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Not much is known from an ethnohistorical perspective about the use of psychoactive substances in southern Central America; it is mainly through the archeological record that their presence in the past has been inferred. This article reviews evidence for the use of mind-altering plants and mushrooms in the societies that inhabited the current Costa Rican territory during pre-Columbian times, and explores the cultural significance of this activity. Historical, ethnographic, archeological, and paleobotanical information was examined and integrated with the data obtained from the analysis of 46 artifacts with a presumed linkage to psychoactive drug use that were selected from an exhaustive search in the collections of the Museums of the Central Bank of Costa Rica and the National Museum of Costa Rica. Preliminary results suggest the consumption of tobacco (Nicotiana spp. L.), morning glory (Ipomoea spp. L.), cohoba [Anadenanthera peregrina (L.) Speg.], psychedelic fungi [Amanita muscaria (L.) Lam. and Psilocybe (Fr.) P. Kumm. species], as well as various alcoholic and invigorating beverages was present in ancient times. This use was likely connected to shamanistic healing practices, social–ceremonial events, and the ritual activities of people who held positions of religious and political importance within society.

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Sleep deprivation affects the homeostasis of the physiological functions in the human organism. Beer is the only beverage that contains hops, a plant which has a sedative effect. Our objective is to determine the improvement of subjective sleep quality using the Pittsburgh Sleep Quality Index (PSQI). The sample was conducted among a population of 30 university students. The study took place during a period of 3 weeks, the first 7 days were used for the Control, and during the following 14 days the students ingested beer (were asked to drink non-alcoholic beer) while having dinner. The results revealed that Subjective Sleep Quality improved in the case of those students who drank one beer during dinner compared to the Control, this is corroborated by the fact that Sleep Latency decreased (p < 0.05) compared to their Control. The overall rating Global Score of Quality of Sleep also improved significantly (p < 0.05). These results confirm that the consumption of non-alcoholic beer at dinner time helps to improve the quality of sleep at night.

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Acta Physiologica Hungarica
Authors:
A. Lemberg
,
M. Fernández
,
G. Ouviña
,
R. Rodríguez
,
H. Peredo
,
C. Susemihl
,
I. Villarreal
, and
E. Filinger

The hypothesis of the present study was that diabetes mellitus might affect brain metabolism. Streptozotocin (STZ)-induced diabetic rats, treated with vanadyl sulphate (V) and sodium tungstate (T) were employed to observe the aspartate aminotransferase (AST), alanine aminotransferase (ALT) and creatine kinase (CK) activities in brain homogenates. Significant increases in AST, ALT and CK activities were found in diabetic brain homogenates against controls, suggesting increments of transamination in brain and/or increases in cell membrane permeability to these enzymes. The increase in brain CK possibly expresses alterations in energy production. The decrease in CK activity caused by V and T treatment in diabetic rats suggests that both agents tend to normalize energy consumption. It is also possible that V and T-induced hypoglycemic effects cause metabolic alterations in brain.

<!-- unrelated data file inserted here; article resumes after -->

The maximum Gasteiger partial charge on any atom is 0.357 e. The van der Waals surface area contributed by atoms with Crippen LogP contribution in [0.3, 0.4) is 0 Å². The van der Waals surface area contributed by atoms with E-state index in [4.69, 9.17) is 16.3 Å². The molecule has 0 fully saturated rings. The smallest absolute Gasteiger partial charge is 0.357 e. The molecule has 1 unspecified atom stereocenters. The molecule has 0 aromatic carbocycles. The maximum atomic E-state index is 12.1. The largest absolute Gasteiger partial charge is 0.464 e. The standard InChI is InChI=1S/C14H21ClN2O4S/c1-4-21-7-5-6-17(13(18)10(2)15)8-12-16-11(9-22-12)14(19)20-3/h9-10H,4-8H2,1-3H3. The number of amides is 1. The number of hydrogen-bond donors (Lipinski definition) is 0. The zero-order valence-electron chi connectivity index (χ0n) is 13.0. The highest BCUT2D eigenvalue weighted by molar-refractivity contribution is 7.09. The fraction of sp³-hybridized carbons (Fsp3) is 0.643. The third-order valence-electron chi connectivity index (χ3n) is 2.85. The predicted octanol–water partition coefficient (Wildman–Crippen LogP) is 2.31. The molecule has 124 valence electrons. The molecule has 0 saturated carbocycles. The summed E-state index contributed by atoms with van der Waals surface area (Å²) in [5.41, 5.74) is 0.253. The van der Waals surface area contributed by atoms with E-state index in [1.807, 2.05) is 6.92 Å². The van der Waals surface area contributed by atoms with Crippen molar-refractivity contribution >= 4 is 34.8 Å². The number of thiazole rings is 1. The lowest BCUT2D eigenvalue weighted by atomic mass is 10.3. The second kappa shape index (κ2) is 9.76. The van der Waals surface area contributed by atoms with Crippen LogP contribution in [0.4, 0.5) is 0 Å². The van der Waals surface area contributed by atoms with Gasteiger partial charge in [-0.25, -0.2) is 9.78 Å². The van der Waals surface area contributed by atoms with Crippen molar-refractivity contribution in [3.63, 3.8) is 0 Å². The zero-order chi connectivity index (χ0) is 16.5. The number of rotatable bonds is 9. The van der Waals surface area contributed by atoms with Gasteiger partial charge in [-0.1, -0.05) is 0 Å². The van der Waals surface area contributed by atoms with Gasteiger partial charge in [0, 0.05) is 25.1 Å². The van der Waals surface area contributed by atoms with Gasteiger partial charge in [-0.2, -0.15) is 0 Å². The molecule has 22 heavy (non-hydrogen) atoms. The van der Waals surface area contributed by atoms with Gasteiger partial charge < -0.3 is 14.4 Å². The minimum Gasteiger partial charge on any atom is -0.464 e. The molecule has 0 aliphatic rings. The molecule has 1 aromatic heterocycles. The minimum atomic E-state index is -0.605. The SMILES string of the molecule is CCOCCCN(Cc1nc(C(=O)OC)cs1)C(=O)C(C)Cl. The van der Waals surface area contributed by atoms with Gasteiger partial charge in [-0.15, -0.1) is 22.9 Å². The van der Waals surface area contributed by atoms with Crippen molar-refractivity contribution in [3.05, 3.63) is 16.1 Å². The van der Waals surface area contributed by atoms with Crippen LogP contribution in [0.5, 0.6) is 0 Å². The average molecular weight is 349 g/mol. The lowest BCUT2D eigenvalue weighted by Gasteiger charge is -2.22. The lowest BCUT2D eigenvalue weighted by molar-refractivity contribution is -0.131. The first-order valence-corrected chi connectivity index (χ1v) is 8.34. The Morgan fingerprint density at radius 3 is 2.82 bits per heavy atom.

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Acta Physiologica Hungarica
Authors:
Cristina Sánchez López
,
C. Barriga
,
A. Rodríguez
,
L. Franco
,
M. Rivero
, and
J. Cubero

We describe a chronobiological study of the effects of the oral administration of the essential amino acid L-methionine to common quail ( Coturnix coturnix ). This amino acid is a precursor of the neurotransmitter acetylcholine which is responsible for controlling and maintaining wakefulness through the ventrolateral pre-optic area of the hypothalamus and controlling the REM sleep in the nucleus reticularis pontinus oralis (NRPO). The quail model was chosen as these birds are monophasic and active by day, as are humans. The animals were kept under a constant 12h:12h light/dark cycle, fed ad libitum and housed in separate cages equipped for activity recording. Methionine was administered daily (1 h before lights off) for 1 week (chronic treatment), with the birds divided into 4 groups: a capsule with 15 mg of L-methionine (Met15 treatment group); a capsule with 30 mg of L-methionine (Met30 treatment group); a capsule with methylcellulose as excipient (control group); no capsule (basal group). In addition, we compared the first day of treatment (acute experiment) with the basal and control results. Actimetry (DAS24©) was used to quantify the activity data, and the sleep/wake rhythm was analyzed using the Ritme© software package. The statistical analysis of the activity data was descriptive (± SD) and inferential (Tukey test). The data showed increased (p<0.05) mean diurnal activity pulses in the Met30 group versus the other groups in both the acute and the chronic experiments. No changes were found in nocturnal activity. The chronobiological analysis showed a significant increase in the MESOR parameter of the Met30 group in both chronic and acute experiments versus the other groups. The acrophase showed no significant changes, in all groups being at around 13:45 h. In conclusion, the oral administration of L-methionine increased diurnal activity; probably due to the stimulating neuromodulatory action of acetylcholine.